Kim “expressed his eagerness to meet President Trump as soon as possible,” Chung told reporters. “President Trump appreciated the briefing and said he would meet Kim Jong Un by May to achieve permanent denuclearization.”
The White House said Trump’s meeting with Kim would take place “at a place and time to be determined.”
“Kim Jong Un talked about denuclearization with the South Korean Representatives, not just a freeze,” Trump said in a tweet. “Also, no missile testing by North Korea during this period of time.”
It marks a dramatic shift in Trump’s stance toward North Korea. He has threatened the pariah nation with “fire and fury” if its threats against the US and its allies continued. He has derided Kim by referring to him as “Little Rocket Man.” Kim has pilloried Trump as “senile” and a “dotard.”
After Kim repeated threats against the US in a New Year’s address and mentioned the “nuclear button” on his office desk, Trump responded by tweeting that he has a nuclear button, too, “but it is a much bigger & more powerful one than his, and my Button works!“
North Korea appeared to confirm the summit plans. A senior North Korean diplomat at the United Nations in New York, Pak Song Il, told The Washington Post in an email that the invitation was the result of Kim’s “broad minded and resolute decision” to contribute to the peace and security of the Korean Peninsula.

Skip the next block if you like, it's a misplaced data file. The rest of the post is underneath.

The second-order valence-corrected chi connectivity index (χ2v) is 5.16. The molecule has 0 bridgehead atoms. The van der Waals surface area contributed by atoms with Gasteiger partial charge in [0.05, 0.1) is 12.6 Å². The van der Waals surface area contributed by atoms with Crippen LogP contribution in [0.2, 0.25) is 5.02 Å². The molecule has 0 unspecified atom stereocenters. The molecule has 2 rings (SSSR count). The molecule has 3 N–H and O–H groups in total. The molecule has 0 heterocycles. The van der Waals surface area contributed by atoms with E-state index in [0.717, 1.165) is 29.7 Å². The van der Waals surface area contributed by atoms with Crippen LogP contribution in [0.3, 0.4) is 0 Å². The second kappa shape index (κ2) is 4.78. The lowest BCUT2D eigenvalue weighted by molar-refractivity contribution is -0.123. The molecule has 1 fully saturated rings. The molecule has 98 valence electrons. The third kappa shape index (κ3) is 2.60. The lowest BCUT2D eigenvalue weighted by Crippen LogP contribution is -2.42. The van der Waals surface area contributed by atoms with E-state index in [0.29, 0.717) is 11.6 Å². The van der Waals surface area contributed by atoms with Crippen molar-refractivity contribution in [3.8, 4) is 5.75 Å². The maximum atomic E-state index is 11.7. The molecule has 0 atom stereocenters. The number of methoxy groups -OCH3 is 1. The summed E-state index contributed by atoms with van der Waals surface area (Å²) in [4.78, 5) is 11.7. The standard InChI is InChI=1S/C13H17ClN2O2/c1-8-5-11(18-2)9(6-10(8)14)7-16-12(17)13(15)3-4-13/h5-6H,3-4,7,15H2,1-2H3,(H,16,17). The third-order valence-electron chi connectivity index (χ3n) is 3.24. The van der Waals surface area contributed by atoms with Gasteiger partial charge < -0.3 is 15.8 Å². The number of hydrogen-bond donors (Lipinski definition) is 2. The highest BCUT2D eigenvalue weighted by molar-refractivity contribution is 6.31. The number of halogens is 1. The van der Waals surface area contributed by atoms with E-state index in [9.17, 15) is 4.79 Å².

By the “great courageous decision of our Supreme Leader, we can take the new aspect to secure the peace and stability in the Korean Peninsula and the East Asia region,” Pak wrote.
On Tuesday after leaving Pyongyang, Chung had publicized that North Korea was offering talks with the United States on denuclearization and normalizing ties. But the proposal for a summit still came as a surprise, and will raise questions about whether the two sides are ready for such a high-level meeting.
Just a few hours earlier, US Secretary of State Rex Tillerson, who is traveling in Africa, had said the adversaries were still a long way from holding negotiations.
Chung, who credited Trump’s “maximum pressure” campaign for the diplomatic opening on the nuclear issue, said Kim understands that routine US-South Korea military drills “must continue.”
The drills were suspended during the Winter Olympics recently hosted by South Korea, which provided impetus for the inter-Korea rapprochement. The drills are expected to resume next month and had widely been seen as an obstacle to talks. North Korea has long protested the military maneuvers south of the divided Korean Peninsula as a rehearsal for invading the North.